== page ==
From Manchester, New Hampshire, USA:
I have insulin dependant gestational diabetes (for the fourth time/fourth pregnancy). Yesterday, while I was checking my blood sugar in the morning, my three year old son was watching me like he always does. He is very curious. He asked me if I would poke his finger. I said sure, why not, what harm can it do? The result was 183 mg/dl [10.2 mmol/L].
Thinking he must have something sticky on his hand, I washed his hand with soap and water and poked a finger on his other hand and got a second reading--182 mg/dl [10.1 mmol/L]. He had eaten half a cereal bar and a few sips of milk about 45 minutes prior to me testing him. I figured it must just be a fluke so I put it out of my mind for the day and sent him off to school like normal.
This morning, I decided I should just check a fasting sugar on him. His blood sugar was 150 mg/dl [8.3 mmol/L]. My blood sugar was only 94 mg/dl [5.2 mmol/L] (normal for me right now) and calibration was done on the meter only three days ago.
I called the pediatrician this morning and took him in. There was no sugar in his urine, which I know is a great sign! In the afternoon, he had blood work done. His random glucose was 83 mg/dl [4.6 mmol/L] and, by the same meter, I got a result of 90 mg/dl [5.0 mmol/L] for him. His A1c was 5.5%.
As far as symptoms go, he has been really moody and tired lately and has been having random pee accidents during the past month, after being completely potty trained for almost nine months. He has even had two accidents this week. He hasn't been drinking a lot more than normal and his appetite has been variable. Some days he is really hungry and other days he says that his tummy doesn't want to eat. There's been nothing that would have made me even think of having him tested for type 1 diabetes.
Is it possible we have accidently caught him in the early stages of diabetes? If this is diabetes, how long could it take for it to become full blown?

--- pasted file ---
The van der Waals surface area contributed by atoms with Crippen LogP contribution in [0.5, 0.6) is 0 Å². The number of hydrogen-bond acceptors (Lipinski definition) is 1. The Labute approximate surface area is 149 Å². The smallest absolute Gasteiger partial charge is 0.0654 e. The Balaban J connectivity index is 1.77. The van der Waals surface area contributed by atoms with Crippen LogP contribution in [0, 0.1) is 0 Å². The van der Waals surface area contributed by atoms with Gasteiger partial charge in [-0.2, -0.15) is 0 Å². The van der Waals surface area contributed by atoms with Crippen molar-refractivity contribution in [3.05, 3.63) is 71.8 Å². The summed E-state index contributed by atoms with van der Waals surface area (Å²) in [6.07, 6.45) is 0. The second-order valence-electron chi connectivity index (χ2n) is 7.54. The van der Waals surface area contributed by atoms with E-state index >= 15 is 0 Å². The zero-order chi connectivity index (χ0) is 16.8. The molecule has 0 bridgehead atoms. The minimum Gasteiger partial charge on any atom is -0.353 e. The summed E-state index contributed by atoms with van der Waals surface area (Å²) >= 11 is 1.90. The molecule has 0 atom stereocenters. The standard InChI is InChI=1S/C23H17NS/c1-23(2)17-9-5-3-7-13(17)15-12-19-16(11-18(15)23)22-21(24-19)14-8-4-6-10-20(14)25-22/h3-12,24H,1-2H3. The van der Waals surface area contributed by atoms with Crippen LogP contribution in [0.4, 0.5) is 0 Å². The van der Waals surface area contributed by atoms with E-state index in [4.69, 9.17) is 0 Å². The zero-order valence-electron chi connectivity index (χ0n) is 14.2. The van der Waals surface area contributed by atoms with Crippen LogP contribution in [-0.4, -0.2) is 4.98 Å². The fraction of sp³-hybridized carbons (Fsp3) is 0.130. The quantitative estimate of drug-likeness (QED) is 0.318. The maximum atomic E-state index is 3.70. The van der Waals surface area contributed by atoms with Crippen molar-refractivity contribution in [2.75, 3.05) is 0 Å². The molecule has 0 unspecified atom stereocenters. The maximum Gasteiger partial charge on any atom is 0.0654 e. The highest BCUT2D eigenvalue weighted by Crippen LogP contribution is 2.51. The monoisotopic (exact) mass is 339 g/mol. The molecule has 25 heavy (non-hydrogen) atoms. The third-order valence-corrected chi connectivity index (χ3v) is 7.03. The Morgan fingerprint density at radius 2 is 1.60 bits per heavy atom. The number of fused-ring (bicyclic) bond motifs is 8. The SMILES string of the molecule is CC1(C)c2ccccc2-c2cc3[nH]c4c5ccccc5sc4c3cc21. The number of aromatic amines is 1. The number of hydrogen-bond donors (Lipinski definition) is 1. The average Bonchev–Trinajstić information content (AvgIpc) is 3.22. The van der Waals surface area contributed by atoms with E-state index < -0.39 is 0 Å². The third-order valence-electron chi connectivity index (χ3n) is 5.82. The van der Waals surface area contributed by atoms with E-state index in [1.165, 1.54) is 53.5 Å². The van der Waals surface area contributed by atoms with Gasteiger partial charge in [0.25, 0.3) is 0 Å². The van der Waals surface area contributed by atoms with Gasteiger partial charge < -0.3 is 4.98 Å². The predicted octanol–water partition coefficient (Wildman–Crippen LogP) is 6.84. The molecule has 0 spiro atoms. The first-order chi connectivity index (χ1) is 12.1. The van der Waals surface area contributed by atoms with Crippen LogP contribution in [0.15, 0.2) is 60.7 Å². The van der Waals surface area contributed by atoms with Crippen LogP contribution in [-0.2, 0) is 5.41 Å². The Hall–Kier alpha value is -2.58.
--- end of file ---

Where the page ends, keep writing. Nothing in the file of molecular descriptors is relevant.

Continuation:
Our pediatrician consulted a pediatric endocrinologist who recommends we test his evening urine for sugar and call if we ever get a positive strip. He doesn't want any follow up appointments or follow-up blood work. I also asked about antibody testing and was told that was only done in children who's parents are type 1 diabetic.
Have you heard a story like ours? What was the outcome? Was diabetes ever diagnosed?
I agree with the endocrinologist who has suggested monitoring with urine test strips occasionally. I would also monitor for the signs and symptoms of diabetes including excessive thirst, weight loss, excessive hunger and frequent urination. If your son develops those symptoms, he will require further testing. Most of the time, checking an otherwise asymptomatic child for diabetes using a handheld glucometer is a bad idea; it just confuses parents. There is a possibility that your child may be in the very early stages of diabetes, but I suspect that without other symptoms of diabetes, it is not likely that he has diabetes at this time.
Last Updated: Tuesday April 06, 2010 15:10:08
This Internet site provides information of a general nature and is designed for educational purposes only. If you have any concerns about your own health or the health of your child, you should always consult with a physician or other health care professional.
This site is published by T-1 Today, Inc. (d/b/a Children with Diabetes), a 501c3 not-for-profit organization, which is responsible for its contents.
© Children with Diabetes, Inc. 1995-2016. Comments and Feedback.